Always in My Heart, Ellie Dean

As the Japanese begin their assault on Singapore, Sarah Fuller is forced to leave her parents and fiancé, Philip, behind. The long journey to England is fraught with danger, and Sarah and her sister Jane don’t even know if their great-aunt is alive, let alone waiting for them.

They arrive in Cliffehaven, on the south coast of England, and here Sarah must find work to support them both. When the Women’s Timber Corps takes over the local estate, Sarah enlists as a lumberjill.

But as time goes on and the news of events in Singapore worsen, Sarah fears she will never see Philip and her parents again…

Publisher: Arrow, August 2013
Reviewer: Samantha B

The book begins in 1940’s Malaya, setting the tropical scene of a well to do British family – The Fullers -and their charmed life running a rubber plantation. Daughter Sarah is proposed to by her sweetheart Philip, but her jubilation is short-lived as the Japanese launch their attack on Singapore the same evening and Philip together with her father Jock head to Kuala Lumpur for an emergency defence league meeting….will they return? The book then takes you back to England – Beach View Boarding house, Cliffehaven where Peggy Reilly has just had her baby ‘Daisy’ – the motley crew of inhabitants are introduced, one of whom is elderley Cordelia, taken under Peggy’s wing and later revealed to be Sarah’s long lost aunt. The scene is set for Sarah and her younger sister Jane to travel to England and play their part in the war effort…..Sarah signs up as a lumberjill, but with her parents still in Malaya and Philips whereabouts uncertain…..will life ever be the same again?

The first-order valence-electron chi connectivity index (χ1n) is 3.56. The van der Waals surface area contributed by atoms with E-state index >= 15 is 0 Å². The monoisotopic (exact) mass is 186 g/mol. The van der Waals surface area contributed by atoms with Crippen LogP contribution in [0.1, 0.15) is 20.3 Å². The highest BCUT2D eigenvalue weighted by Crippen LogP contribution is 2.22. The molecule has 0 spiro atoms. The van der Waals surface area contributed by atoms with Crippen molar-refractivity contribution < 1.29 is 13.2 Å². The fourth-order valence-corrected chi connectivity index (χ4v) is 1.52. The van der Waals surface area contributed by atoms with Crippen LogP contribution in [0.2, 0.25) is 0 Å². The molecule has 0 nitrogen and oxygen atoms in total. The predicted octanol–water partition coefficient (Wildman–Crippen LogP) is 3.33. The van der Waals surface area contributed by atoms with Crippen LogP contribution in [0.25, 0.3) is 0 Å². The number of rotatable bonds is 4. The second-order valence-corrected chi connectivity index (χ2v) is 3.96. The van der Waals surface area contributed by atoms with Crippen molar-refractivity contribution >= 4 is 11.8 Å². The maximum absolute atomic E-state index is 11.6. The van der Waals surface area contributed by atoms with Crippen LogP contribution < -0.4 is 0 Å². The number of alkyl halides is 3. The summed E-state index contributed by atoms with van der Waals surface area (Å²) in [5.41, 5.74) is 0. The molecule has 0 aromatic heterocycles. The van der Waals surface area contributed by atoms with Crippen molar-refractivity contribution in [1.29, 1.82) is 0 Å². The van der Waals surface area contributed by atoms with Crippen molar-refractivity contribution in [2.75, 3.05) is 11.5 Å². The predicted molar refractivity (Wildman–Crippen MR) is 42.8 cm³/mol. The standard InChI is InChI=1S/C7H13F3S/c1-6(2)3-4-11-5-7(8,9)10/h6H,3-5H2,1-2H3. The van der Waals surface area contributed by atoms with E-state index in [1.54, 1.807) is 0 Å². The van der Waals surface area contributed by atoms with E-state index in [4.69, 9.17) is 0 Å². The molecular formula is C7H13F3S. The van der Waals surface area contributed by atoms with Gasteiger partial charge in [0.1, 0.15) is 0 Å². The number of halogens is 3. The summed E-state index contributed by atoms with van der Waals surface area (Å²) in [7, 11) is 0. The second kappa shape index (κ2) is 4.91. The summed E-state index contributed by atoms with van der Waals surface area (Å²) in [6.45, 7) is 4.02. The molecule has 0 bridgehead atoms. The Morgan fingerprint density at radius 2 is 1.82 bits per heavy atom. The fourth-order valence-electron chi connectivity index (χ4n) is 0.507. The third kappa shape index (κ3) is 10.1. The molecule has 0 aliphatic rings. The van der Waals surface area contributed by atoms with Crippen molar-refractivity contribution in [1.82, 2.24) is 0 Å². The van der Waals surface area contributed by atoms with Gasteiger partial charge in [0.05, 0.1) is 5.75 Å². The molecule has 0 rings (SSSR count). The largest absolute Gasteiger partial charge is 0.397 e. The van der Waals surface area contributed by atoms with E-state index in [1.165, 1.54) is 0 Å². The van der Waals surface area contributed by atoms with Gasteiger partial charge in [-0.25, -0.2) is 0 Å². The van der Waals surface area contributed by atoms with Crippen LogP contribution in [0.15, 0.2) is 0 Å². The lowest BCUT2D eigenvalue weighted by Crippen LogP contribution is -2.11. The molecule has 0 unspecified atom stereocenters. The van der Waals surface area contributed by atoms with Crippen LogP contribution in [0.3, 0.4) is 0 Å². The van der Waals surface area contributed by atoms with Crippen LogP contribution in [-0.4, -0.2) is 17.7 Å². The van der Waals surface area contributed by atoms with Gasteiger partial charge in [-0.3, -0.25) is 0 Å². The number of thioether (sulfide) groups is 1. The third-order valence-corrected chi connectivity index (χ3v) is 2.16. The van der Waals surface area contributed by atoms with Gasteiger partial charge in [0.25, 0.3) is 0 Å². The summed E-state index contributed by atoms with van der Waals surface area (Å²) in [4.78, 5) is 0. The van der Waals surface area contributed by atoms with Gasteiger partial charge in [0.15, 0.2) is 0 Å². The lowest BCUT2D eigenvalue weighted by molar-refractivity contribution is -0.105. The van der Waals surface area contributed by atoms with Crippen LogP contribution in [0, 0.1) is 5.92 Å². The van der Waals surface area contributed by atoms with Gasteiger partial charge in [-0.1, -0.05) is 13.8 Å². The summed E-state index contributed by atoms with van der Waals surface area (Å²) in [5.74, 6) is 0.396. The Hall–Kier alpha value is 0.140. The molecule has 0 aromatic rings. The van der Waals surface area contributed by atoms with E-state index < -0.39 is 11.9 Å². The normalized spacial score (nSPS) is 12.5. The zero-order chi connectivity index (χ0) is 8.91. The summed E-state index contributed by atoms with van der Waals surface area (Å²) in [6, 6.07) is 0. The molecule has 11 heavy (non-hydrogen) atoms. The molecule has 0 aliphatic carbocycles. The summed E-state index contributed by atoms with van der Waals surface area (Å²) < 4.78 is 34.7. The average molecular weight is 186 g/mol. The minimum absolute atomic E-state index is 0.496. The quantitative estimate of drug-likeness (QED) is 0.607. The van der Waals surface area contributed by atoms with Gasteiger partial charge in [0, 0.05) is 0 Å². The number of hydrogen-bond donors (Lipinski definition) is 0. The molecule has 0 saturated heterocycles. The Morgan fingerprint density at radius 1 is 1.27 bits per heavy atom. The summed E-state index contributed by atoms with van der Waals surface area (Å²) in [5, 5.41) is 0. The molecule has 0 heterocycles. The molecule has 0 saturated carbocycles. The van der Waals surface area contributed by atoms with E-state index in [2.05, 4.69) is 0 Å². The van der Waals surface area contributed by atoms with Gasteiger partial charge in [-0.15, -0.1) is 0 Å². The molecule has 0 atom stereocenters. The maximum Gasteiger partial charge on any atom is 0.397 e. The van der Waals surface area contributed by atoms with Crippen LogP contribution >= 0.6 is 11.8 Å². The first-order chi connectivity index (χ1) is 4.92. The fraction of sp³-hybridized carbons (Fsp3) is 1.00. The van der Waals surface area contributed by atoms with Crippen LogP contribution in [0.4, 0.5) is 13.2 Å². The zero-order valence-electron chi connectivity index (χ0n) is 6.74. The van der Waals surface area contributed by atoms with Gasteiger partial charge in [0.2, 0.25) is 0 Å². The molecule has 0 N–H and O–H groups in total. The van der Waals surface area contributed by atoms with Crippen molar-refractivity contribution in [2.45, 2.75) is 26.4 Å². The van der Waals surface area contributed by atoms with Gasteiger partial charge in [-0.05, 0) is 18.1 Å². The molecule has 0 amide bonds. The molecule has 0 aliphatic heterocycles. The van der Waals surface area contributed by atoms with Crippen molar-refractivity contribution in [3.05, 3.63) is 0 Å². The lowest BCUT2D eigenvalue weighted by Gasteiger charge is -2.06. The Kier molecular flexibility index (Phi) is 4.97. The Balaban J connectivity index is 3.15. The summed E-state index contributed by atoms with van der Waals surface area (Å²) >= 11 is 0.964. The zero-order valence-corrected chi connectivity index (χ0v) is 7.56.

Whilst this book chugs along steadily, creating what feels like a fairly realistic depiction of World War 2 from varying perspectives, it just wasn’t a page turner for me. The writing style felt dated which may have been a deliberate attempt to add authenticity to the subject matter, but I felt the narrative almost too polite to portray its characters as anything more than one dimensional. There is the odd injection of humour – Peggy’s husband Jim getting blown off the toilet during an air attack being one of them. However there are too many unanswered questions and loose ends that fail to be tied by the end. All in all an inoffensive read but not a gripping one.

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